Define your goals and research questions clearly. Ask yourself; What am I trying to prove or validate? Do I want to validate design choices? Do I want to validate layout? Does the language make sense? Does the functionality assist the user? It helps to break down testing goals into categories (eg functional, editorial and design goals).
Strong simple goals help you to:
- see if users understand what they need to do and can complete all relevant tasks
- identify usability issues
- generate ideas for how to improve
Specify target group
Your research goals with your user personas will help you select your target group; demographic, digital skills, social and economic status and/or education level.
Review the criteria with your team to make sure you’re selecting the right people for the user testing.
Before planning any testing session, work with your team to agree the research questions, types of users and type of prototype you want to test. Prototypes can take the form of paper, wireframes or interactive user journeys for example.
User testing sessions can take up to 60 minutes, depending on the complexity of the tasks. Allow at least 15 minutes between sessions.
Design the tasks
Tasks need to be designed carefully to make sure they answer your research questions. Well defined goals will make this process easier.
GDS has outlined these points as good test tasks:
- set a clear goal for participants to try and achieve
- are relevant and believable to participants
- are challenging enough to uncover usability issues
- don’t give away ‘the answer’ or hint at how a participant might complete them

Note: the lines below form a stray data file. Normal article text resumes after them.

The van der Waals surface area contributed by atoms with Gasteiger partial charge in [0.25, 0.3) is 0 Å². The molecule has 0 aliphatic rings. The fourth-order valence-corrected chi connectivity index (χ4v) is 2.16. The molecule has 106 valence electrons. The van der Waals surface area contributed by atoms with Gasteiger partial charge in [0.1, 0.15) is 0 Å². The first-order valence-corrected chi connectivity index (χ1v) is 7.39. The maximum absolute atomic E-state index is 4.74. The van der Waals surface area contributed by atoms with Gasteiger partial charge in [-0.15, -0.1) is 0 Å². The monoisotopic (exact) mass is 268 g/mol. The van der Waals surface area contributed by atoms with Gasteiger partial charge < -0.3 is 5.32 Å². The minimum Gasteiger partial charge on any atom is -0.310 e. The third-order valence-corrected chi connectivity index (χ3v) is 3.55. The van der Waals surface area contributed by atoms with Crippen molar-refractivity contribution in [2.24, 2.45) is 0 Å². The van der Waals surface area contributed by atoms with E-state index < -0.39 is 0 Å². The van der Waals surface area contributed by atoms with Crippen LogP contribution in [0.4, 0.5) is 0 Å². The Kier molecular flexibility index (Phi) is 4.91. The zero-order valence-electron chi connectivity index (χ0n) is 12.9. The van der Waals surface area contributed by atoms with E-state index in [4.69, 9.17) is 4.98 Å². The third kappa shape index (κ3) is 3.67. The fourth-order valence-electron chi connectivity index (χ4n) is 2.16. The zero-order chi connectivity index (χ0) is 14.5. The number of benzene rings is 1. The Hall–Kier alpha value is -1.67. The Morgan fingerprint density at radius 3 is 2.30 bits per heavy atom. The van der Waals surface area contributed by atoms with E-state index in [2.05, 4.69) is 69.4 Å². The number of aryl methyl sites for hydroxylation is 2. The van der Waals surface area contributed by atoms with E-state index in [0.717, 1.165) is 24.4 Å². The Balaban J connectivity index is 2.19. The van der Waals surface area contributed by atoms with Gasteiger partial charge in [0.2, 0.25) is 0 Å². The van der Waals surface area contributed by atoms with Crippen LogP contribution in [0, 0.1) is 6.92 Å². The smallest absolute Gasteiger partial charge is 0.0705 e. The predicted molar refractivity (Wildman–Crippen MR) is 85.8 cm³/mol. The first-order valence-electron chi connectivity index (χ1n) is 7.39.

Rehearse and revise the tasks with colleagues. Doing a rehearsal of the test will reduce on-the-day stresses.
Maintain a record of each test session. Ideally, You’d want users to voice their feelings and thoughts out loud as they navigate the test.
Running user test sessions
For each participant, introduce yourself, explain the research and remind them about things like how you are recording the session.
Explain each test task; what you want the participant to do using clear instructions. Ask the participant to tell you their thoughts as they run through the task.
During the task, mostly watch and listen.
At the end of the session, ask follow-up questions about the things you observed and check if the participant has any final thoughts.
Organise the findings into categories; functionality, editorial, design or per task. Did a majority of users stumble during a particular task? Did the layout leave them completely clueless about how to proceed? Was the language confusing?
Next rank the findings according to severity. Ranking findings helps the team understand how critical each issue is. Don’t forget to include positive findings as well, letting the team know what’s already working.